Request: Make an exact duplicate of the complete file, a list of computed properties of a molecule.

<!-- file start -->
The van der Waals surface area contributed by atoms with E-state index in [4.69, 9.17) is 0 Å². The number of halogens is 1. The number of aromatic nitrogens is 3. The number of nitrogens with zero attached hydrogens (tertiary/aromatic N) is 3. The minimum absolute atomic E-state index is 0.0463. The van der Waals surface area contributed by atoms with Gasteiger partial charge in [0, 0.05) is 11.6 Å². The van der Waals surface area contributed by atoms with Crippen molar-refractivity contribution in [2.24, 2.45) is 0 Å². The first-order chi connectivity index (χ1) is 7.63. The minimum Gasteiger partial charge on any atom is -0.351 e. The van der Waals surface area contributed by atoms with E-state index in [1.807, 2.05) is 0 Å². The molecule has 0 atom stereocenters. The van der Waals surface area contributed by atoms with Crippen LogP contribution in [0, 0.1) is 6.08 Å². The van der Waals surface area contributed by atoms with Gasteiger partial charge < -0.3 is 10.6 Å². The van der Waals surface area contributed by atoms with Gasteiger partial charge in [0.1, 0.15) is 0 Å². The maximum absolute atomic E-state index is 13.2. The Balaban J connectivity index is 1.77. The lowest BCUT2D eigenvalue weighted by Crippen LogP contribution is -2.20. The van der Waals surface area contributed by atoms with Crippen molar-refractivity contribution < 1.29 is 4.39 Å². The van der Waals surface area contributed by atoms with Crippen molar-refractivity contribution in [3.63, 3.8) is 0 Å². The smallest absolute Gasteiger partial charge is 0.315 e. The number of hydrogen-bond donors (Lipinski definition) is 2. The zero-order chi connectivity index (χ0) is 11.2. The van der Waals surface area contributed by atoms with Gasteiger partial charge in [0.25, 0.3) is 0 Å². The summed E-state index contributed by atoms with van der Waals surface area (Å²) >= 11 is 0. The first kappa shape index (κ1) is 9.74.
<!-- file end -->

The van der Waals surface area contributed by atoms with E-state index in [4.69, 9.17) is 0 Å². The number of halogens is 1. The number of aromatic nitrogens is 3. The number of nitrogens with zero attached hydrogens (tertiary/aromatic N) is 3. The minimum absolute atomic E-state index is 0.0463. The van der Waals surface area contributed by atoms with Gasteiger partial charge in [0, 0.05) is 11.6 Å². The van der Waals surface area contributed by atoms with Crippen molar-refractivity contribution in [2.24, 2.45) is 0 Å². The first-order chi connectivity index (χ1) is 7.63. The minimum Gasteiger partial charge on any atom is -0.351 e. The van der Waals surface area contributed by atoms with E-state index in [1.807, 2.05) is 0 Å². The molecule has 0 atom stereocenters. The van der Waals surface area contributed by atoms with Crippen LogP contribution in [0, 0.1) is 6.08 Å². The van der Waals surface area contributed by atoms with Gasteiger partial charge < -0.3 is 10.6 Å². The van der Waals surface area contributed by atoms with Gasteiger partial charge in [0.1, 0.15) is 0 Å². The maximum absolute atomic E-state index is 13.2. The Balaban J connectivity index is 1.77. The lowest BCUT2D eigenvalue weighted by Crippen LogP contribution is -2.20. The van der Waals surface area contributed by atoms with Crippen molar-refractivity contribution < 1.29 is 4.39 Å². The van der Waals surface area contributed by atoms with Crippen molar-refractivity contribution in [3.63, 3.8) is 0 Å². The smallest absolute Gasteiger partial charge is 0.315 e. The number of hydrogen-bond donors (Lipinski definition) is 2. The zero-order chi connectivity index (χ0) is 11.2. The van der Waals surface area contributed by atoms with Gasteiger partial charge in [0.25, 0.3) is 0 Å². The summed E-state index contributed by atoms with van der Waals surface area (Å²) >= 11 is 0. The first kappa shape index (κ1) is 9.74.